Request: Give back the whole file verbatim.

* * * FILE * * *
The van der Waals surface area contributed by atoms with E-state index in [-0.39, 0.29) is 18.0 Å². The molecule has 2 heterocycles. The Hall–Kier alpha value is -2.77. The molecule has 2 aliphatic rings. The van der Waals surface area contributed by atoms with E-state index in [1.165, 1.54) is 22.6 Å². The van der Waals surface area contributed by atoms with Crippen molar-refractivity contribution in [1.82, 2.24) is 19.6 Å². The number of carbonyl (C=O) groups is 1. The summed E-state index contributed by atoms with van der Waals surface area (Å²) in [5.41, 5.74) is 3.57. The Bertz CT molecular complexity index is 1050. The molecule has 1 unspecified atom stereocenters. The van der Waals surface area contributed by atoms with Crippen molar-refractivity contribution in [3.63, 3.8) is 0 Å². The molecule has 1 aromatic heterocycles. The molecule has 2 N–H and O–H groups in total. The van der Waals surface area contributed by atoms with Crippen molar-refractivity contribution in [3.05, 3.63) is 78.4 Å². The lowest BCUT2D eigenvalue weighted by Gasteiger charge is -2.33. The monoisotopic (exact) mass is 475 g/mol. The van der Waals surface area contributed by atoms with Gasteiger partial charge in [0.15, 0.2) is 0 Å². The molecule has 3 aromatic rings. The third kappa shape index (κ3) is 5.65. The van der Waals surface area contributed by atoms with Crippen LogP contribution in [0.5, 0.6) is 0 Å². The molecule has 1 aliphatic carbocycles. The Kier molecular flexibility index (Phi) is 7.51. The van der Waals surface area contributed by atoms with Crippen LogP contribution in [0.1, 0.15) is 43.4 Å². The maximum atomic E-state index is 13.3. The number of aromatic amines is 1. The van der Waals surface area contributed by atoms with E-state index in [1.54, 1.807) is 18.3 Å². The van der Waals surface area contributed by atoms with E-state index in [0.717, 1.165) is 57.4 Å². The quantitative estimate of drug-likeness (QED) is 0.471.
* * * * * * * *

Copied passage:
The van der Waals surface area contributed by atoms with E-state index in [-0.39, 0.29) is 18.0 Å². The molecule has 2 heterocycles. The Hall–Kier alpha value is -2.77. The molecule has 2 aliphatic rings. The van der Waals surface area contributed by atoms with E-state index in [1.165, 1.54) is 22.6 Å². The van der Waals surface area contributed by atoms with Crippen molar-refractivity contribution in [1.82, 2.24) is 19.6 Å². The number of carbonyl (C=O) groups is 1. The summed E-state index contributed by atoms with van der Waals surface area (Å²) in [5.41, 5.74) is 3.57. The Bertz CT molecular complexity index is 1050. The molecule has 1 unspecified atom stereocenters. The van der Waals surface area contributed by atoms with Crippen molar-refractivity contribution in [3.63, 3.8) is 0 Å². The molecule has 1 aromatic heterocycles. The molecule has 2 N–H and O–H groups in total. The van der Waals surface area contributed by atoms with Crippen molar-refractivity contribution in [3.05, 3.63) is 78.4 Å². The lowest BCUT2D eigenvalue weighted by Gasteiger charge is -2.33. The monoisotopic (exact) mass is 475 g/mol. The van der Waals surface area contributed by atoms with Gasteiger partial charge in [0.15, 0.2) is 0 Å². The molecule has 3 aromatic rings. The third kappa shape index (κ3) is 5.65. The van der Waals surface area contributed by atoms with Crippen LogP contribution in [0.5, 0.6) is 0 Å². The molecule has 1 aliphatic carbocycles. The Kier molecular flexibility index (Phi) is 7.51. The van der Waals surface area contributed by atoms with Crippen LogP contribution in [0.1, 0.15) is 43.4 Å². The maximum atomic E-state index is 13.3. The number of aromatic amines is 1. The van der Waals surface area contributed by atoms with E-state index in [1.54, 1.807) is 18.3 Å². The van der Waals surface area contributed by atoms with E-state index in [0.717, 1.165) is 57.4 Å². The quantitative estimate of drug-likeness (QED) is 0.471.